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Cholesterol

Overview

Cholesterol is bad, right? Wrong. Cholesterol is the soft, waxy substance that makes up fat in the body. By itself, it’s nothing more or less – something that’s a part of our body. The actual condition that is the problem is called hypercholesterolemia – too much cholesterol in the body.

 

When the body stores or creates too much cholesterol, it collects on the walls of blood vessels and slows the circulation by blocking arteries and making it difficult for the heart to pump blood out to the bodily systems that need it. The higher the levels of cholesterol in the blood, the higher the risk a person runs of heart attack or stroke. In addition, there are a number of other conditions that are associated with high levels of cholesterol in the blood.

 

What Cholesterol  Does:

There are three kinds of fatty tissue that circulate in the blood – high density lipoprotein, also called HDL, low density lipoprotein, also known as LDL and triglycerides. Current wisdom is that HDL is ‘good cholesterol’, and LDL is ‘bad cholesterol.’ Triglycerides are a ‘dark horse’ – scientists aren’t quite sure yet exactly how triglycerides affect the heart, but research has shown that heightened levels of LDL and triglycerides and lowered levels of HDL are associated with heart disease.

 

Symptoms of High Cholesterol levels:

Few people have symptoms of high cholesterol until cholesterol has impacted a major bodily system like the circulatory system. For that reason, it’s important that regular physical checkups include blood tests to measure serum cholesterol levels. Some risk factors that make those tests more important include:

 

  • Obesity

  • Cigarette smoking

  • Inactive lifestyle

  • Diet high in saturated fats

  • Diets low in fiber

  • Low thyroid function

  • Polycystic ovary syndrome

 

What Causes Cholesterol (hypercholesterolemia):

While there are other causes for high cholesterol, in most cases heightened levels of cholesterol are the result of an overly fatty diet coupled with an inactive lifestyle. The major precursor to high cholesterol levels is obesity – a condition that has reached epidemic proportions in the modern western world. Poor diet habits contribute to cholesterol related disorders, including atherosclerosis, diabetes and strokes.

 

Other causes for hypercholesterolemia include inherited disorders that affect the absorption and metabolism of fats, as well as hereditary hyperlipidemia, poorly controlled diabetes, nephritic syndrome (a kidney disorder), anorexia nervosa, liver disease, overactive pituitary gland, underactive thyroid gland, malnutrition, cigarette smoking, anabolic steroid use, insulin resistance, hepatitis, lupus, pregnancy, estrogens (birth control pills) and lymphoma.

 

Treatments for Cholesterol:

The main goal of treatment for high cholesterol levels is to lower the amount of cholesterol in the blood. This is best accomplished by making changes to the lifestyle and diet of the patient. Specifically, the American Heart Association recommends supplementing the diet with fiber, reducing the amount of fat and sugars in the diet, and increasing the amount of antioxidants in the diet. Research has shown that every point of lowered cholesterol results in a 2% lowering of the risk of heart disease and stroke. To bring those levels down, doctors often prescribe drugs that can lower cholesterol along with the following dietary changes:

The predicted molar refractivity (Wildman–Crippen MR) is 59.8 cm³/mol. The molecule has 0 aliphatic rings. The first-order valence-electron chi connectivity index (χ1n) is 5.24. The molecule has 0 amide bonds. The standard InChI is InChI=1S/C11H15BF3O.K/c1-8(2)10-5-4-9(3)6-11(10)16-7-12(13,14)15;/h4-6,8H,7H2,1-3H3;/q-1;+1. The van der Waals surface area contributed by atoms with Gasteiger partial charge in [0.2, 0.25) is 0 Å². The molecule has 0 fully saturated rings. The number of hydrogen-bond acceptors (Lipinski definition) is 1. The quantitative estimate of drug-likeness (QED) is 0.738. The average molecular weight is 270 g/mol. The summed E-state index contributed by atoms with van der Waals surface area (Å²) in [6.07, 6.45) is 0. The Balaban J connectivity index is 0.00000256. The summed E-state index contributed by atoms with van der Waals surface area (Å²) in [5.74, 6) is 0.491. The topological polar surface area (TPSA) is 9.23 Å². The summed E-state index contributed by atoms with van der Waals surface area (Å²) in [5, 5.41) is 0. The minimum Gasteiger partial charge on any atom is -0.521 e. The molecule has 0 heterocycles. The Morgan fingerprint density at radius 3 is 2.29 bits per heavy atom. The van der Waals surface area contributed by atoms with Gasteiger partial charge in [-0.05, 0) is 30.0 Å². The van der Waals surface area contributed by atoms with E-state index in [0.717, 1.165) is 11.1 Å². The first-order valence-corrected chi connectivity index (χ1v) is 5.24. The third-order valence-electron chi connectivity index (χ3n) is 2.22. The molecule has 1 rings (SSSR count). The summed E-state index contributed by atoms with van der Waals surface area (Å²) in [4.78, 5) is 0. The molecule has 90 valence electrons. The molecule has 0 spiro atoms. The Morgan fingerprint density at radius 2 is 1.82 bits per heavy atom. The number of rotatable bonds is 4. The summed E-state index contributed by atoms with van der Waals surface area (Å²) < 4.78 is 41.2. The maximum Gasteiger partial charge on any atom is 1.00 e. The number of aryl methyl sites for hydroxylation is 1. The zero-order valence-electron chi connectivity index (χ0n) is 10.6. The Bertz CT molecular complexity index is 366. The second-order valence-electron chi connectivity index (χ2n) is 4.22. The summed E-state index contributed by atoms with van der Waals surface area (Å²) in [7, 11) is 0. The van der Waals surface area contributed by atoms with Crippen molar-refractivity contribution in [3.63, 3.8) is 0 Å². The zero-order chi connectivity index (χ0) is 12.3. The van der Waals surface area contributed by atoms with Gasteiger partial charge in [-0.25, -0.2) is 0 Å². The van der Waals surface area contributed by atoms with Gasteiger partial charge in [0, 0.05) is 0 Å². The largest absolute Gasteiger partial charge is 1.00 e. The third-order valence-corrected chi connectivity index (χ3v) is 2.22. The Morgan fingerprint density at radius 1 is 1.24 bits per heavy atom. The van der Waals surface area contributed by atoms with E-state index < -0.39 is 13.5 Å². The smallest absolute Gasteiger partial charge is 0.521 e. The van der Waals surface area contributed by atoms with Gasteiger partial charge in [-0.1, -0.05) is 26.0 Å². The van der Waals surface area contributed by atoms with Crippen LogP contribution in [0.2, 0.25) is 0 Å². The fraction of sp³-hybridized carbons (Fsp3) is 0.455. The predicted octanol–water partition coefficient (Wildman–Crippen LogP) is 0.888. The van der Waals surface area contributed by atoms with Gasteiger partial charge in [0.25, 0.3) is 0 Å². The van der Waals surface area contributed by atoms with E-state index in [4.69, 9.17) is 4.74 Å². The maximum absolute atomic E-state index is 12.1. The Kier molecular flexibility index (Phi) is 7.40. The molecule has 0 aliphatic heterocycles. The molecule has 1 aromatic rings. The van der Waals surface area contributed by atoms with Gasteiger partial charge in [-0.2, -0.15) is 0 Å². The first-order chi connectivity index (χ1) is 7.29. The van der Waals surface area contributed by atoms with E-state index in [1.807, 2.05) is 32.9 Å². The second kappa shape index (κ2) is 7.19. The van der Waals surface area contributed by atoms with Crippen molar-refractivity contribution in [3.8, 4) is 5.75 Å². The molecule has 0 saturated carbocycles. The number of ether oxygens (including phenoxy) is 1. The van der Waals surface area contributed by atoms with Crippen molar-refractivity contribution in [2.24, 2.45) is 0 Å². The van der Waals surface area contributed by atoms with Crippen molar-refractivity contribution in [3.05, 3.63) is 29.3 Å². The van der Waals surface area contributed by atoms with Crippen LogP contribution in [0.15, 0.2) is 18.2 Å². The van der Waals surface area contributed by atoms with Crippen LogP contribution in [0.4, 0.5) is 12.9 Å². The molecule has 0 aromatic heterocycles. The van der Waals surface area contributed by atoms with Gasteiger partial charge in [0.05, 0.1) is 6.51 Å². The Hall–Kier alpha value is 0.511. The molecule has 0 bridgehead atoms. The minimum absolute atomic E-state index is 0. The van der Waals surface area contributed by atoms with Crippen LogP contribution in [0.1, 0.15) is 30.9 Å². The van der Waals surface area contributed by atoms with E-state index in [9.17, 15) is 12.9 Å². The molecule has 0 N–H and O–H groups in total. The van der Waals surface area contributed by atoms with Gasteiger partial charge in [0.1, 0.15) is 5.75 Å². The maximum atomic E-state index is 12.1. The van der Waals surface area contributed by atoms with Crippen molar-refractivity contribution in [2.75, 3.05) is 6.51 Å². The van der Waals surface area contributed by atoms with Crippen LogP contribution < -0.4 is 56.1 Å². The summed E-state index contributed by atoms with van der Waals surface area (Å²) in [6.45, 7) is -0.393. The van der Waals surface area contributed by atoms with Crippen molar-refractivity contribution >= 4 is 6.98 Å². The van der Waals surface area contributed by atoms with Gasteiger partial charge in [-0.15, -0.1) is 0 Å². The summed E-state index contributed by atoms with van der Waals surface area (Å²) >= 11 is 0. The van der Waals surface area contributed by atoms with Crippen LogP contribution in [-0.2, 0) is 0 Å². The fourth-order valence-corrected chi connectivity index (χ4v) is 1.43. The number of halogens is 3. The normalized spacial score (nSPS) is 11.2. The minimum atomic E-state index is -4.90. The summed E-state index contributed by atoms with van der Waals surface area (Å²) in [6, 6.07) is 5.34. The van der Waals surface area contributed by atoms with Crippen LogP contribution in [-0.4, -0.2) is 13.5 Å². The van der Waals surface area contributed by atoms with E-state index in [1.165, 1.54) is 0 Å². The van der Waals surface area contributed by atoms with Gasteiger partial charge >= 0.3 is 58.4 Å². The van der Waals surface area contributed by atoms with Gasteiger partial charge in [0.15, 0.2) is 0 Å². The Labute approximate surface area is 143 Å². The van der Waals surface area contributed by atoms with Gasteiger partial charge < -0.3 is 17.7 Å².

• Increase consumption of soluble fibers like psyllium

  • Increase consumption of soy

  • Increase consumption of antioxidants, especially vitamin E

  • Increase consumption of omega 3 fatty acids, which have proven that they protect against heart disease

  • Take folic acid supplements

 

In addition, some health practitioners suggest using red yeast rice, gugulipid and fenugreek to help lower cholesterol.

 

Recently, a great deal of research has focused question on the relationship between saturated fats and cholesterol, and on the relationship between diet and high cholesterol. More and more, researchers are realizing that dietary influences account for only 15-20% of the cholesterol circulating in your blood. The remainder is manufactured by the body. Most traditional doctors prescribe a class of drugs called ‘statins’ to lower cholesterol levels. These statins have negative effects on the liver and kidneys, and can compromise the immune system.

 

Because of the strain placed on the system by the traditional pharmaceuticals that lower cholesterol, many doctors are recommending herbal and alternative treatments to lower cholesterol. Herbs and components like gugulipid, polycosanol, theaflavin (from green tea) and vitamin E and lecithin all have proven effective in lowering the levels of LDL without affecting levels of HDL or damaging the liver. In addition, most of these ingredients show other beneficial effects to the body.

 

Xtend-Life Natural Products offers a product specifically designed to lower cholesterol in the blood without compromising other bodily needs. Cholest-Natural contains 10 of the most effective cholesterol lowering natural vitamins and enzymes in a combination that is designed to synergistically maximize the effects of each. If your doctor recommends statins to lower your cholesterol levels, we strongly suggest that you do your own research on the effects of statins on your body, and contrast it with the beneficial effects of the ingredients in Xtend-Life’s Cholest-Natural – then discuss the possibility of alternative treatment with your doctor.

 

 

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